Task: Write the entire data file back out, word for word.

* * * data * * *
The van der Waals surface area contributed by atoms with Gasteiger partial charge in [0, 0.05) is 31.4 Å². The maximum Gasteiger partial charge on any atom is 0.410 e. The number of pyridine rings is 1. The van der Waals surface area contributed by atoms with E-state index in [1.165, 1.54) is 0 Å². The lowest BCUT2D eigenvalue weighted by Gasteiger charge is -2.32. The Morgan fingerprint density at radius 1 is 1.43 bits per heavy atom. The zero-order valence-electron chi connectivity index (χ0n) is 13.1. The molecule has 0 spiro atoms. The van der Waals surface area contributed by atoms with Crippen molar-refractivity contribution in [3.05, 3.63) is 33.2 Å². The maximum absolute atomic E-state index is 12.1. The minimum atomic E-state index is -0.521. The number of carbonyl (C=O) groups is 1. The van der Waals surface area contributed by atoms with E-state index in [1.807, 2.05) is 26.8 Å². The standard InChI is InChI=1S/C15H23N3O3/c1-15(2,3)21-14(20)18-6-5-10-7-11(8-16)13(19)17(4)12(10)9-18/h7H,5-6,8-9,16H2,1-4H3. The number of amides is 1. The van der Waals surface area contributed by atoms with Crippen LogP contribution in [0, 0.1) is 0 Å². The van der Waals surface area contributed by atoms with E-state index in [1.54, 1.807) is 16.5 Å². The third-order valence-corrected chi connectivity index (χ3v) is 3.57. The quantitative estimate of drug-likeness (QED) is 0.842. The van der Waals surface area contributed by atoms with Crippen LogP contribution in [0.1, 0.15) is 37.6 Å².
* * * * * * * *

The van der Waals surface area contributed by atoms with Gasteiger partial charge in [0, 0.05) is 31.4 Å². The maximum Gasteiger partial charge on any atom is 0.410 e. The number of pyridine rings is 1. The van der Waals surface area contributed by atoms with E-state index in [1.165, 1.54) is 0 Å². The lowest BCUT2D eigenvalue weighted by Gasteiger charge is -2.32. The Morgan fingerprint density at radius 1 is 1.43 bits per heavy atom. The zero-order valence-electron chi connectivity index (χ0n) is 13.1. The molecule has 0 spiro atoms. The van der Waals surface area contributed by atoms with Crippen molar-refractivity contribution in [3.05, 3.63) is 33.2 Å². The maximum absolute atomic E-state index is 12.1. The minimum atomic E-state index is -0.521. The number of carbonyl (C=O) groups is 1. The van der Waals surface area contributed by atoms with E-state index in [1.807, 2.05) is 26.8 Å². The standard InChI is InChI=1S/C15H23N3O3/c1-15(2,3)21-14(20)18-6-5-10-7-11(8-16)13(19)17(4)12(10)9-18/h7H,5-6,8-9,16H2,1-4H3. The number of amides is 1. The van der Waals surface area contributed by atoms with Crippen LogP contribution in [0, 0.1) is 0 Å². The van der Waals surface area contributed by atoms with E-state index in [1.54, 1.807) is 16.5 Å². The third-order valence-corrected chi connectivity index (χ3v) is 3.57. The quantitative estimate of drug-likeness (QED) is 0.842. The van der Waals surface area contributed by atoms with Crippen LogP contribution in [0.1, 0.15) is 37.6 Å².